Pioneering the way to a sustainable energy future
With demand for electricity expected to grow a third by 2050, our nation's electric infrastructure needs substantial upgrades. Technological advancements that use information technology for greater sensing, communications, and control throughout the power system promise to make the current power infrastructure more effective and offer opportunities to improve overall performance through new, smart transmission, distribution, and generation assets.
PNNL is delivering the science, technology, and leadership to transform our nation's aging power grid into one that is clean, efficient, reliable, and resilient. Focused on the vital needs of the energy infrastructure, we are taking a system-wide approach to grid modernization to help realize the "smart grid" of tomorrow—where energy technology meets information technology through a network architecture as big as the Internet but faster, with unprecedented updates at all levels: generation, transmission, distribution, and end use.
We work in the following areas:
System monitoring and analytic innovations [+ expand/ - collapse]
Bigger picture, better data: Today's operators view system status at SCADA data that is updated every 4 to 6 seconds and rely on simulations of system stability that require 2 to 4 minutes to run. Distribution utilities often rely on customer phone calls to alert them to local outages. PNNL is working on a better way. Through our efforts in the areas of real-time system monitoring and analytic innovations, we are developing tools that use new high speed sensors and simulation devices to revolutionize operating equipment and help the utility industry acquire the control room of the future—where operators see the entire grid at the regional and/or interconnection level, in real time, and where high performance computing and new algorithms enable operators to detect signs of grid failure or compromise before they happen.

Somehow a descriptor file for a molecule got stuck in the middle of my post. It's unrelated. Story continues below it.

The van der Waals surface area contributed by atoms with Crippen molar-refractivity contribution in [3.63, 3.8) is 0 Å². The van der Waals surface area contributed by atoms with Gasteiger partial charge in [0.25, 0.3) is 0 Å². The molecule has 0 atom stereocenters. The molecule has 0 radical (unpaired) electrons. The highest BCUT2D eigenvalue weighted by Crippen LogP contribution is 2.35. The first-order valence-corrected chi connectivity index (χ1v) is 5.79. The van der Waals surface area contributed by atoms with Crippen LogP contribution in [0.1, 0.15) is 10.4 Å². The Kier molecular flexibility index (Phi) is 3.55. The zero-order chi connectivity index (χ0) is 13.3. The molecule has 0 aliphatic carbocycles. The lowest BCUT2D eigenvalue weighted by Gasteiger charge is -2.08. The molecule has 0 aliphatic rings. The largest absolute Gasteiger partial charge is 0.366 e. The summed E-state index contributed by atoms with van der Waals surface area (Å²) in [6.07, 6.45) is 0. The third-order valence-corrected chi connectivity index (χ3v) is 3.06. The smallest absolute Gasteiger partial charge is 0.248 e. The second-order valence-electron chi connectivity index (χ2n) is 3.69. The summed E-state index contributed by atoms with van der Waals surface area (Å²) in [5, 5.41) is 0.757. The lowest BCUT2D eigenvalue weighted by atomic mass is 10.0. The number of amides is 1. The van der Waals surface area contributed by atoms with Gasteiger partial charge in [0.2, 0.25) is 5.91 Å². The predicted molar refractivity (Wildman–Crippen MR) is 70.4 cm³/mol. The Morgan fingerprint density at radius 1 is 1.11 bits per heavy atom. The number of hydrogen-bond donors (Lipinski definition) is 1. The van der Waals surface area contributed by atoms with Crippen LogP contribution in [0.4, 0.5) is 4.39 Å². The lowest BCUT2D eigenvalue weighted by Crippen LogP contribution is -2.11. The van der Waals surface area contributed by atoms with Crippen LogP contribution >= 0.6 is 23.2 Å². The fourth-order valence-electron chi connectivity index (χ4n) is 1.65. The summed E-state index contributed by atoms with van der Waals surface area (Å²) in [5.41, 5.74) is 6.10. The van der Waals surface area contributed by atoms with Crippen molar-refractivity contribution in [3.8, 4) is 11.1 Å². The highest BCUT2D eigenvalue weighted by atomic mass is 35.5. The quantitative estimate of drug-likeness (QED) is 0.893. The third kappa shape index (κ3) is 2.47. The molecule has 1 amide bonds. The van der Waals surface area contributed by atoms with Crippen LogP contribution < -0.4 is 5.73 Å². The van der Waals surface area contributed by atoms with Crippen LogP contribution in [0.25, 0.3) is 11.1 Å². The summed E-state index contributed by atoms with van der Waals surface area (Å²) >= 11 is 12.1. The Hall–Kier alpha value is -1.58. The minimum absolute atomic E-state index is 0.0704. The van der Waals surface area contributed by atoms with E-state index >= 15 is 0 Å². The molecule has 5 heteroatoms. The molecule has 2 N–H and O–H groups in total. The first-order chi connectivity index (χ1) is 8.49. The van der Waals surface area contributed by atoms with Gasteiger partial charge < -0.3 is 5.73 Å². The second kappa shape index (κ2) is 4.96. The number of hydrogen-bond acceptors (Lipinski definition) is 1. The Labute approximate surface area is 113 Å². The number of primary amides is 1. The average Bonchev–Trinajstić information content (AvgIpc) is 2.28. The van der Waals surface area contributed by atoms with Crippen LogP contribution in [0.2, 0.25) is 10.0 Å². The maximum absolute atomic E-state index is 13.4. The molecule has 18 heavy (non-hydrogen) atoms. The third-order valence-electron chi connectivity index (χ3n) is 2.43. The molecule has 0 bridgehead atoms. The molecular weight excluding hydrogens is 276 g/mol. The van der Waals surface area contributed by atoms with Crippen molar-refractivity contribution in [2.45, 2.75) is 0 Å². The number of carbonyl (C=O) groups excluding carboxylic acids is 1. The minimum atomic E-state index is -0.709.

To learn more about our work in these areas, see the Energy Processes and Materials Division website, the Electricity Infrastructure & Buildings Division website and the Future Power Grid Initiative websites.
End-use efficiency and demand response [+ expand/ - collapse]
Smart moves on the demand side: Today's electricity suppliers have little ability to manage demand in ways that are more efficient, reliable, or clean. PNNL is making demand an active tool in grid management through our research and development in end-use efficiency and demand response. Advances in sensors, networks, and communications are helping us realize the full potential of a "smart grid" network—a network that enables two-way communication between the supply and demand sides using devices like smart meters and grid-friendly appliances. This will reduce pressure on the supply side and enable reliable grid management, improved demand efficiency, and reduced emissions.
Renewable integration and energy storage [+ expand/ - collapse]
Solving the renewable equation: Wind, solar, and other renewable energy sources hold great promise for reducing our national dependence on non-renewable fossil fuels while meeting increasing energy demands. But first we must find ways to reliably, efficiently, and cost-effectively capture, store, and distribute energy from sources that are, by nature, variable and intermittent. Focusing on renewable integration and energy storage, PNNL is finding ways to integrate large-scale renewable energy sources onto the power grid--solving challenges related to materials for large-scale storage batteries and analyzing technological and economic issues to assess the electric grid's ability to store renewable energy.
Learn more about our work in large-scale energy storage.
Cyber security and interoperability [+ expand/ - collapse]
Protecting our national security: The cyber security of the grid is and will continue to be a critical national security objective as power systems around the globe make increased use of digital sensors and controls. PNNL is protecting the grid through our research in cyber security and interoperability—defining the standards for secure, two-way communication and data exchange that will be critical to protecting the next generation of control systems.